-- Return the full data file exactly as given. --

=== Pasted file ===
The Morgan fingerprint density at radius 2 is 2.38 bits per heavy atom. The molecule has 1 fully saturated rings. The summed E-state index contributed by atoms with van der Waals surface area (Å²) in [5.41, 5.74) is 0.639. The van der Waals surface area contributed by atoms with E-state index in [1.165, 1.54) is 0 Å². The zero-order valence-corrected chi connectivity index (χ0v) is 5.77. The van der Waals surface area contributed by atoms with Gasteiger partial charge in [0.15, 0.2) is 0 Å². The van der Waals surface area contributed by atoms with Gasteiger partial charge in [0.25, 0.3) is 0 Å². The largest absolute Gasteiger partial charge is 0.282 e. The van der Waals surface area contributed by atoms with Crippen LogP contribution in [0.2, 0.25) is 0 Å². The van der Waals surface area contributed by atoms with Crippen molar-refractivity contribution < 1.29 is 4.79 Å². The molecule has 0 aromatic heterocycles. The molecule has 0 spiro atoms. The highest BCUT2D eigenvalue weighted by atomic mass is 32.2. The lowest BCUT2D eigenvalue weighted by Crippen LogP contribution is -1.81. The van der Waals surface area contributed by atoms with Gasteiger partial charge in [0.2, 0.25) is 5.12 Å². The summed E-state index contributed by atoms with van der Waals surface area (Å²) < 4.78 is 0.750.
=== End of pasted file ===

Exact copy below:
The Morgan fingerprint density at radius 2 is 2.38 bits per heavy atom. The molecule has 1 fully saturated rings. The summed E-state index contributed by atoms with van der Waals surface area (Å²) in [5.41, 5.74) is 0.639. The van der Waals surface area contributed by atoms with E-state index in [1.165, 1.54) is 0 Å². The zero-order valence-corrected chi connectivity index (χ0v) is 5.77. The van der Waals surface area contributed by atoms with Gasteiger partial charge in [0.15, 0.2) is 0 Å². The van der Waals surface area contributed by atoms with Gasteiger partial charge in [0.25, 0.3) is 0 Å². The largest absolute Gasteiger partial charge is 0.282 e. The van der Waals surface area contributed by atoms with Crippen LogP contribution in [0.2, 0.25) is 0 Å². The van der Waals surface area contributed by atoms with Crippen molar-refractivity contribution < 1.29 is 4.79 Å². The molecule has 0 aromatic heterocycles. The molecule has 0 spiro atoms. The highest BCUT2D eigenvalue weighted by atomic mass is 32.2. The lowest BCUT2D eigenvalue weighted by Crippen LogP contribution is -1.81. The van der Waals surface area contributed by atoms with Gasteiger partial charge in [0.2, 0.25) is 5.12 Å². The summed E-state index contributed by atoms with van der Waals surface area (Å²) < 4.78 is 0.750.